Cataloging Humpbacks Because It's the Right Thing To Do

For the past decade I have spent a great deal of time in the company of Humpback whales, observing natural behaviour, immersing myself in their environment and learning as much as I can through mutual interactions. I have an affinity with whales and cetaceans and a passion for the ocean. It is because of this pursuit I have had opportunities that allow me to travel the globe photographing wildlife and documenting their behaviour in the wild.

For the past decade I have spent a great deal of time in the company of Humpback whales, observing natural behaviour, immersing myself in their environment and learning as much as I can through mutual interactions. I have an affinity with whales and cetaceans and a passion for the ocean. It is because of this pursuit I have had opportunities that allow me to travel the globe photographing wildlife and documenting their behaviour in the wild.

It is great to see organizations such as IFAW fighting the battle to save these amazing creatures and I fully support what they are doing and commend their achievements. As a wildlife photographer you often see first hand the plight many creatures face. If the photos I produce assist these organizations then I am always happy to donate to help the cause.

A big part of documenting Humpback whale behaviour is the ability to share data with scientists and researchers in the form of photos, video footage and detailed accounts of behaviour. I work with a number of scientists directly to allow them to record valuable data. The tail of a whale or ‘fluke’ is a unique identifier and donating this data to the scientific community can contribute to learning about birth rates, populations, age, migration and other aspects of whale behaviour. I collect these fluke shots of the whales in Australia and Tonga and make these freely available online through a flickr group that catalogue fluke shots from around the world. http://www.flickr.com/groups/humpbackflukes/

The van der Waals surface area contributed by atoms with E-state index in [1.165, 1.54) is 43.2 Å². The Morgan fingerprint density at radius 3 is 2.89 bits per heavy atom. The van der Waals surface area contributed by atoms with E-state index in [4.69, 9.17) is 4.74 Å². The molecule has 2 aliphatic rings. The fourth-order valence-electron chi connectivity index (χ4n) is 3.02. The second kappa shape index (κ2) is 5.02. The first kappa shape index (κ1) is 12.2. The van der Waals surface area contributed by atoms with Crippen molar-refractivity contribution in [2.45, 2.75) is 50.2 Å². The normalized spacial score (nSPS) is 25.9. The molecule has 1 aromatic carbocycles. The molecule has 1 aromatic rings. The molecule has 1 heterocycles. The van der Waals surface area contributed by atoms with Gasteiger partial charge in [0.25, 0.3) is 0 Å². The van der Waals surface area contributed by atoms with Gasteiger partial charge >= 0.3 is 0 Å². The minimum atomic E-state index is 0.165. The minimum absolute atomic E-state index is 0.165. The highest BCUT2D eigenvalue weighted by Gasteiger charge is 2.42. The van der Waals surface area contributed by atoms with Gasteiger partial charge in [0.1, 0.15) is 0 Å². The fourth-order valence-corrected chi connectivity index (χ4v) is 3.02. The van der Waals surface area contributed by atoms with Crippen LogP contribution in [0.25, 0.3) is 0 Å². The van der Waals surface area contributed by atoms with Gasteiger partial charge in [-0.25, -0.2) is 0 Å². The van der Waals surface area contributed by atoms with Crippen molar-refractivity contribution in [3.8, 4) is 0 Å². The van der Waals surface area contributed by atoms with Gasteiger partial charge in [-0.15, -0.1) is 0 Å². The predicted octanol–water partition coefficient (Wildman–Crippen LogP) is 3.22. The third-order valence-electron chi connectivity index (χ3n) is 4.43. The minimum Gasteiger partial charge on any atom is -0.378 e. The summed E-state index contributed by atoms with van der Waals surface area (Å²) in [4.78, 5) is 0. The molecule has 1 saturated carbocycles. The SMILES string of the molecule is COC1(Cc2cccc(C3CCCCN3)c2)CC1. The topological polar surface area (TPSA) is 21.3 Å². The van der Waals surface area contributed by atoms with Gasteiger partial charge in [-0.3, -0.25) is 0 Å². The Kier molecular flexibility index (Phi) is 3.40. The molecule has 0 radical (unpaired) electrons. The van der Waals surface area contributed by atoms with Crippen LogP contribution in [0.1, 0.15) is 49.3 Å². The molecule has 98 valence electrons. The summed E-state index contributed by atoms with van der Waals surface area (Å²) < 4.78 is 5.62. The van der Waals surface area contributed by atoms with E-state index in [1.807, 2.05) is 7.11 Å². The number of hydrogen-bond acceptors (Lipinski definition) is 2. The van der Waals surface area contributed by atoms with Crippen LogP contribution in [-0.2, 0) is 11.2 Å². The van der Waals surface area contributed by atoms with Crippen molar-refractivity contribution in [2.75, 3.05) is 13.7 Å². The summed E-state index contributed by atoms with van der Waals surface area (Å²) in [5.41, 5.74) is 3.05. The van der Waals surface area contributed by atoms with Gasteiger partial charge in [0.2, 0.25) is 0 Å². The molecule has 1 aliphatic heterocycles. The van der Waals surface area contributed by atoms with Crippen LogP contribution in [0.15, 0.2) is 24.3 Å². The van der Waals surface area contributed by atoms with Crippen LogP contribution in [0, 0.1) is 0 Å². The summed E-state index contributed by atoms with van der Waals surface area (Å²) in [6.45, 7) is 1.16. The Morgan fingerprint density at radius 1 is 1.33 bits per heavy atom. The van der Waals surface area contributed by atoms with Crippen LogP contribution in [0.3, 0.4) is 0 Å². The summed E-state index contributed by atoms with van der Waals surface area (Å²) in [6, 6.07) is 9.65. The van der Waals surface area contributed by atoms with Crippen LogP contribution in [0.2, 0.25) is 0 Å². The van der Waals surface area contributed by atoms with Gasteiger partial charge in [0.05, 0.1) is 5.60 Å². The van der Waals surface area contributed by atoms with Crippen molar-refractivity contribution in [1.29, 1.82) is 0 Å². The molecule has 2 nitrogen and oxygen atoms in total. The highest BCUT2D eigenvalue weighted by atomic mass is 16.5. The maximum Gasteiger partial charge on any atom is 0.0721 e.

I believe in sharing research and not confining it to one scientific group or organisation.

Science does not have to be intrusive or lethal for that matter. It’s hard to think about these amazing creatures being slaughtered by the Japanese fisheries in the guise of scientific research. We all know the truth, no one is buying it. And I guess this is why organizations such as IFAW continue to address these issues and expose the facts to the world.

Can you believe also that some corporations are now starting to take the whale’s food supply, krill, for human consumption? Even if we stop killing them they will face a whole new battle for survival. Really do we want to eat krill, are we now calling it a delicacy? This is not a sustainable practice.

The contribution I make to the ongoing education of the world audience through visual representation may only be touching the surface of what we need to do to protect these amazing creatures, but the information is getting out there nonetheless and we just need to keep spreading one simple message; ‘Save our Whales’.

I may not have a big voice that is heard across a global audience but I hope the images I produce are a vehicle from which organizations such as IFAW, can use to drive awareness and stop the slaughter of these gentle giants.

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